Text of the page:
For decades, architectural critic and photographer John Margolies obsessively documented roadside attractions: vernacular architecture, weird sculpture, odd businesses and amusements. By his death in 2016, his collection consisted of more than 11,000 slides (he published books of his favorites, with annotations).
The Library of Congress purchased the Margolies archive and has released it to the public domain, with hi-rez scans of 11,710 slides.
Almost all of Margolies’ work was done in the interest of preserving images of what would otherwise be lost to time. Even his first book, published in 1981, was elegiacally called The End of the Road: Vanishing Highway Architecture in America. From the start, Margolies knew the quirky motels, miniature golf courses, diners, billboards, and gas stations were being endangered by franchising and changing fashions — not to mention changing patterns of automobile traffic. (For decades now, most drivers have, of course, opted for the high speed-limits of superhighways and the convenience of service areas, leaving the old local highways in the lurch.)
John Margolies’ Photographs of Roadside America [Public Domain Review]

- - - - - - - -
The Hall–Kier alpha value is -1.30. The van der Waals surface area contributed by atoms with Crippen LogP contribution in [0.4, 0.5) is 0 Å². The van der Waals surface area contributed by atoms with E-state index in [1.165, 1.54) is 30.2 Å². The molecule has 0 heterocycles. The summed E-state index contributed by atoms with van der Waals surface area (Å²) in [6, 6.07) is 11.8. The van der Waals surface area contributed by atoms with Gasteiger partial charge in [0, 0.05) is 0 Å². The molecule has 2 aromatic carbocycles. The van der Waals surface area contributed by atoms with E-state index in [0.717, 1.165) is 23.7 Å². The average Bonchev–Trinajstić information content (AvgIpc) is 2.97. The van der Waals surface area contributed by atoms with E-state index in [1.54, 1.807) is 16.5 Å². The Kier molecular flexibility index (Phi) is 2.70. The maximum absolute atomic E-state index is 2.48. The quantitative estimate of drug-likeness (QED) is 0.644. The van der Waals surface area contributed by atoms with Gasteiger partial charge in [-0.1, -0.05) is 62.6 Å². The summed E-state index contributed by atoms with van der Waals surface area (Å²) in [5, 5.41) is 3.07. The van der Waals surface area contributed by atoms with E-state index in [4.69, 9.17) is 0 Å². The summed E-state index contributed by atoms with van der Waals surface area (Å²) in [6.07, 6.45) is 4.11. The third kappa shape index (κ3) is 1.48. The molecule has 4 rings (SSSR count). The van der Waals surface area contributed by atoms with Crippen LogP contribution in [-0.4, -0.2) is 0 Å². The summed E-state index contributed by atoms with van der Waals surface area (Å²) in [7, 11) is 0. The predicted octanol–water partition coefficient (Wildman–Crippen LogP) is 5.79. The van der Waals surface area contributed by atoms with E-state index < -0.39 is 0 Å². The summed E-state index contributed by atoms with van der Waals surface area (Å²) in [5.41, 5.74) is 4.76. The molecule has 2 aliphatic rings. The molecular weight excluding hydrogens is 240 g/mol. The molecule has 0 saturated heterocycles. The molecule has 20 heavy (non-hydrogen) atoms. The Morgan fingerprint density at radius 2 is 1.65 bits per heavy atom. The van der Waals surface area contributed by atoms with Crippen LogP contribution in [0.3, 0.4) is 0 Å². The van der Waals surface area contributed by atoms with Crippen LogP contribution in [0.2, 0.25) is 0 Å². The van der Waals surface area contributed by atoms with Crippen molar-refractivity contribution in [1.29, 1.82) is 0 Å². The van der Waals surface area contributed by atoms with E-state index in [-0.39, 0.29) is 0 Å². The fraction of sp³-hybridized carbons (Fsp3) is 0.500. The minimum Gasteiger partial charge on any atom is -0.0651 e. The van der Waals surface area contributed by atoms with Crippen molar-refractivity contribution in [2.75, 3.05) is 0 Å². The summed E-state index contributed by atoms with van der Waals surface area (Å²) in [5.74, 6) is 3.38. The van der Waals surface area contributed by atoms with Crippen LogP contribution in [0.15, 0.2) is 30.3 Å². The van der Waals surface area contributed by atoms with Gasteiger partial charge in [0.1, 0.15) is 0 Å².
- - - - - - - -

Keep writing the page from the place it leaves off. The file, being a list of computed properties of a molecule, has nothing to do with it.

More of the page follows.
John Margolies [Library of Congress]
Roadside America [Library of Congress/Flickr Commons]
From the 1950s until the 1980s, Randy and Dotti Smith supplied a line of fantastic cast sculptures sold in Disney theme-park gift shops, especially a line of skulls sold in shops associated with the Haunted Mansion and Pirates of the Caribbean rides; these Randotti skulls haven't been sold in decades, you can still find used ones (at high prices) online, as Boing Boing pal and fabulous illustrator Coop discovered when he sourced an impressive collection of Randotti sculpts.
On October 1, Minnesota Public Radio's Cody Nelson published a really important story about student debt; on October 4, I summarized the article and linked to it here, crediting Nelson and MPR.
SCP Foundation is an online shared world whose members create delightful fiction, movies, games and other media. It's a sprawling, global, friendly phenomenon, licensed under Creative Commons.
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